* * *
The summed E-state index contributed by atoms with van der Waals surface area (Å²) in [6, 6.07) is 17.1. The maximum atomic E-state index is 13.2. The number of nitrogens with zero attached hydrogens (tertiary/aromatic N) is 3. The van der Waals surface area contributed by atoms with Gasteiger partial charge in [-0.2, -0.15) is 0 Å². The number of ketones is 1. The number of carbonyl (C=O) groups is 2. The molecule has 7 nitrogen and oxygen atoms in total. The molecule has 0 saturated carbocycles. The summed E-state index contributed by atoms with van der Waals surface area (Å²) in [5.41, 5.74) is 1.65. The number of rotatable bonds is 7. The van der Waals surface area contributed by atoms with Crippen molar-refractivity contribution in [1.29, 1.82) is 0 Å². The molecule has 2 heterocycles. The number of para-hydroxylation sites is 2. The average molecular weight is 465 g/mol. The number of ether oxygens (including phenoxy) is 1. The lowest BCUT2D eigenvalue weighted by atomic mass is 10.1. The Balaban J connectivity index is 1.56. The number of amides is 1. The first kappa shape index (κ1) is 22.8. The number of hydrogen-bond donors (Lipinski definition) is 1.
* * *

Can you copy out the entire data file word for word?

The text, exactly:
The summed E-state index contributed by atoms with van der Waals surface area (Å²) in [6, 6.07) is 17.1. The maximum atomic E-state index is 13.2. The number of nitrogens with zero attached hydrogens (tertiary/aromatic N) is 3. The van der Waals surface area contributed by atoms with Gasteiger partial charge in [-0.2, -0.15) is 0 Å². The number of ketones is 1. The number of carbonyl (C=O) groups is 2. The molecule has 7 nitrogen and oxygen atoms in total. The molecule has 0 saturated carbocycles. The summed E-state index contributed by atoms with van der Waals surface area (Å²) in [5.41, 5.74) is 1.65. The number of rotatable bonds is 7. The van der Waals surface area contributed by atoms with Crippen molar-refractivity contribution in [1.29, 1.82) is 0 Å². The molecule has 2 heterocycles. The number of para-hydroxylation sites is 2. The average molecular weight is 465 g/mol. The number of ether oxygens (including phenoxy) is 1. The lowest BCUT2D eigenvalue weighted by atomic mass is 10.1. The Balaban J connectivity index is 1.56. The number of amides is 1. The first kappa shape index (κ1) is 22.8. The number of hydrogen-bond donors (Lipinski definition) is 1.